Where to ski in Andorra with the family – when to go, where to stay and how to get there

As a family of keen skiers, we’re always eager to explore new destinations. Friends have skied in Andorra in the past and praised the destination both for its stunning views and relative value for money, so with a little trepidation we decided to try and create our own ski holiday as the kids broke up from school for Easter, putting all the bits of the package together ourselves – to see how the experience and the costs weighed up.

How to get to Andorra

It became quickly apparent that there isn’t much information available about how to do this. We planned to fly to Barcelona airport (with EasyJet, Ryan Air, Norwegian and British Airways regularly flying from London this part was easy) and then arrange our own transfer to Andorra going forward. When snowing in Andorra, laws dictate winter tyres of snowchains are necessary and try as I might, I found it very hard to find an answer to my question of ‘which car hire firms supply winter tyres.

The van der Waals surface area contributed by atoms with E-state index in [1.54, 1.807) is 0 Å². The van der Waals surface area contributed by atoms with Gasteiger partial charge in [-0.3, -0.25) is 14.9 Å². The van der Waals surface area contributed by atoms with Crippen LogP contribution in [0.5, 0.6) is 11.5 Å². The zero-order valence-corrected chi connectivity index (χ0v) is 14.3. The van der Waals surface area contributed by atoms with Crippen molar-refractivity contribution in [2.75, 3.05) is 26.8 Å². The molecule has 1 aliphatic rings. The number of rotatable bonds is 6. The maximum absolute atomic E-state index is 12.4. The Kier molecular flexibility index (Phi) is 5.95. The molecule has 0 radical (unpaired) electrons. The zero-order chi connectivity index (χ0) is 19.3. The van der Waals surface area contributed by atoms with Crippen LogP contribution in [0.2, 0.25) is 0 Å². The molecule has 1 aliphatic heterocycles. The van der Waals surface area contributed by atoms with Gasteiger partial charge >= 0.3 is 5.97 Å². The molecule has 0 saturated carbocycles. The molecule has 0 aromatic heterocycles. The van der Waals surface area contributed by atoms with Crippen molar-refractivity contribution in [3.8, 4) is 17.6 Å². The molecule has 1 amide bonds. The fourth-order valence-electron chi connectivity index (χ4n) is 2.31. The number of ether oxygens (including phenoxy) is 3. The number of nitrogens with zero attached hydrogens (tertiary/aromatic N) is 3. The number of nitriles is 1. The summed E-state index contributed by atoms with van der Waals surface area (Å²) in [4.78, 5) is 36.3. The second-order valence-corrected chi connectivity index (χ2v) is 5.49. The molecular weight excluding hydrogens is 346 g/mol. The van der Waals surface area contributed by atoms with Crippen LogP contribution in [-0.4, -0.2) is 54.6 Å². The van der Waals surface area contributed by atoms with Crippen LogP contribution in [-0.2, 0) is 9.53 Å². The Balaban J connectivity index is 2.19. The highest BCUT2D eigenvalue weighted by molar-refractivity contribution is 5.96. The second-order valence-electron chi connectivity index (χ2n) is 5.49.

Blue skies and plenty of snow in April 

In fact it quickly became clear during our journey, that those concerns were actually not necessary in April – there was no snow on the road between Barcelona and Andorra at that time. So the only question that really needs asking at that time of the year is: 'Does it cost more to cross the boarder into Andorra?' The answer: Eurocar do not charge. 

MORE: How to keep your kids warm on the slopes